These slightly disparate works all have one word common to them that struck me quite forcefully. That word is Londonistan, which is the title of Ms Phillips book. Walsh mentions and I am fairly certain that Silva does also. Both fictional writers speak heavily of the concept as well.

What is the concept of which they speak? Ms Phillips says it best in the intro to her book. She begins her intro with the London subway suicide bombings of July 7. 2005 and  its implications . She asserts that  it reveals London as the  epicenter ( good Joel Rosenberg word) of Islamic militancy. She uses the word ” Londonistan” which is  a mocking play of the names of London and state sponsors of terrorism such as Afghanistan. You can think of others. She added this chilling detail that one could argue that al-Qaeda actually began in London in the 1980s and 90s. She continues to  talk about Britain in essence turning on itself and attacking its own historical values.

And this next may be the most troubling. There is underway an attempt to establish a separate Muslim identity in the country. This is  in  a country approximately 5% Muslim . So there is a  minority attempting and succeeding in many ways to impose its values on the host country. A tiny but illustrative example is that piggy banks are banned from British banks lest Muslims be offended. Funny, maybe, but not ha-ha funny by any means. British Muslims actually insist they are under Western attack  and blame any wrongdoing by Muslims on others. One more thought before part #1 closes.

 British liberals fear being labeled racist or Islamophobic so Muslim extremism goes somewhat  unchecked and  criticism is against the so-called bigot. The London train bombings were, by this logic, caused by American , Israeli or British policies.

My intent is to refer to Ms Phillips book  again in part #2 as well  as some fictional  references from Walsh and perhaps Silva. As I alluded,  her book is a difficult read for me but I hope to plow through  a bit further.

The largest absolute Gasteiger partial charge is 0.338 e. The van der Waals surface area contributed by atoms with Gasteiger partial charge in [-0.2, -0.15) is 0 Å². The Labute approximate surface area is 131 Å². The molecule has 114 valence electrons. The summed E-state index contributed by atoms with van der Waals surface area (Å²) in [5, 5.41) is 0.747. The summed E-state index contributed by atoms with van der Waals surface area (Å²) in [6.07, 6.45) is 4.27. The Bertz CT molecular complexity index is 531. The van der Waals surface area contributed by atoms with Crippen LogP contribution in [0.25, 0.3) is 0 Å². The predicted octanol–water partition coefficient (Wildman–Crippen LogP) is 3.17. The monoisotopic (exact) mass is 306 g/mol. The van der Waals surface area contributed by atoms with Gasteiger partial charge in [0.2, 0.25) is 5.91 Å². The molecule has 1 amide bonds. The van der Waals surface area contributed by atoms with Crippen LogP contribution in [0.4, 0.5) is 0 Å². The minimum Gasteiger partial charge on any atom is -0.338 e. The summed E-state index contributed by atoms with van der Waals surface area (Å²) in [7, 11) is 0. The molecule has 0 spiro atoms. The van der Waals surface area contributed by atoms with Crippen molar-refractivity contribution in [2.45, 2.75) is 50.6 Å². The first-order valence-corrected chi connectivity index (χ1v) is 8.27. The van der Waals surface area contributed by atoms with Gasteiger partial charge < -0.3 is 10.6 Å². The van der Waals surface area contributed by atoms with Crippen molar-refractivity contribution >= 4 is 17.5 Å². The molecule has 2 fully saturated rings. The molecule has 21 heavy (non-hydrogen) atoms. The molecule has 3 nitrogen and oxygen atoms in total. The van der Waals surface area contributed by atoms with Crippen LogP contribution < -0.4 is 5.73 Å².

August 11, 2010 Posted by | International politics | , , , , , , , , , , , , , | 5 Comments

Two Generals and the President

Now that the White House has traded Gen Stanley McChrystal for Gen David Petraeus ( formerly known by liberal Democrats as Betray us, compliments of Moveon.org ) what does it all mean?  Oh and other assorted and sundry Democrats  named Reid and Clinton chimed in with their unflattering comments  as well.

First of all, Obama had to fire McChrystal. I believed that even before I heard it from Glenn Beck or my informal survey of several retired military friends. It brings to mind, just a little, mind you, of Truman  firing McArthur. But no Obama has not risen to Truman’s level with the firing even though Wolf Blitzer says that now he is the commander-in-chief. No, Wolf, he held that title from day one of his inauguration. now if you mean he finally acted like the commander-in-chief, you would be much more accurate.

There are many interesting things about this action, some of which will not materialize until some  time  has passed. Just a few. Petraeus actually is replacing a guy who reported to him in his role as CentCom Commander. So, does that not leave us  a general short?  Petraeus cannot do justice to the job in Afghanistan and run CentCom  at the same time. ( Imagine moving from Tampa to Kandahar?) So, one would think that someone needs to be promoted, right?